Loons are the most iconic of all Adirondack creatures, even more than black bears. Regal, mysterious, smart and prickly, loons are most well known for their haunting calls and elusive behavior. You can hear some of the calls by clicking on the links here and here.
Loons definitely dislike humans, and their wary tolerance of a two-legged visitor with a camera even 50 yards away on shore is a true metaphor for the often-uneasy relationship between civilization and wilderness in the North Country. The loon will watch a visitor with that glowing red-eye look, and then without warning will dive beneath the surface of the water, perhaps gone for a long time, or resurfacing in seconds but a distance away. They are great underwater swimmers. Hatching just one or two chicks a year, they protect their young fiercely… and unlike some other waterfowl, the male loons stick around to help with feeding and protecting the family.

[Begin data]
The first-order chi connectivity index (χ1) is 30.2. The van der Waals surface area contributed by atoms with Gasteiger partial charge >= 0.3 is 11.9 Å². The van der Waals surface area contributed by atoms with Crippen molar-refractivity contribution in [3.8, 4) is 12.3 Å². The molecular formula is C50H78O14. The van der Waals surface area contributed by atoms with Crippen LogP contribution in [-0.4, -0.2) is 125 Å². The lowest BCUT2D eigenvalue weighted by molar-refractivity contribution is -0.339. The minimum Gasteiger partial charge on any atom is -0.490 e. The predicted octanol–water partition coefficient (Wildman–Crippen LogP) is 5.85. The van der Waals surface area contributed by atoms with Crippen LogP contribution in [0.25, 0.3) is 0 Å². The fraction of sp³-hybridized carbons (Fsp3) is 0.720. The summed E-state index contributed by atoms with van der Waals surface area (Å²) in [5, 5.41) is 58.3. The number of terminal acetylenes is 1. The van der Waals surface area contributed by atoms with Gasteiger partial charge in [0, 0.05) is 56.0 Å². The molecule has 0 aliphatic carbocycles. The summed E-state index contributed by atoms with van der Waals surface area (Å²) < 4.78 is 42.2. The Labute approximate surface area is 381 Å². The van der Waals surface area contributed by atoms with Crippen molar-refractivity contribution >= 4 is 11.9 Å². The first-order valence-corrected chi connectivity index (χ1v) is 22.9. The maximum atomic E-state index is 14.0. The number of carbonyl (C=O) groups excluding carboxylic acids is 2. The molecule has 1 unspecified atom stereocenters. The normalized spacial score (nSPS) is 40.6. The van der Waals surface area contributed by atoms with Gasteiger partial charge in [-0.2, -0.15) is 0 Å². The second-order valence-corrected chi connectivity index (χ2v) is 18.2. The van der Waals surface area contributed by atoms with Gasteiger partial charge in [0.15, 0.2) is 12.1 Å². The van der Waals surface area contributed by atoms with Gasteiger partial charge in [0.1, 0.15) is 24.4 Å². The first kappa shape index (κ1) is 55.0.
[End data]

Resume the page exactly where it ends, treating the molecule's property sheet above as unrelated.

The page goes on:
Protecting loon habitats, particularly nesting areas, is one of many important examples of effective wilderness management. Wildlife need the vast forests and lakes of the Adirondacks and similar places to thrive. Unlike the unspeakably pesky geese that have become an urban nuisance and brown ducks that have adapted to near-domestic life in many places, loons and other truly “wild” wildlife can only thrive in their natural habitat. Human behaviors — shoreline developments, powerboats, fishing lures, pollution, among others — are among the great threats to loons and other wildlife in the wilderness.
Understanding and respecting the needs of wild things ensures the health of civilization as well. I appreciate the need for some development — the roads and developments make it possible for me to come to the edge of the wilderness, to see the loons and other wild things at least from afar. Yet, when I sit on the deck and night and hear a loon call far up the lake, I hope that the rest of the shoreline will remain “forever wild” as it is today so that these beautiful creatures will always have this magnificent space as their own, first, with humans as visitors at a distance.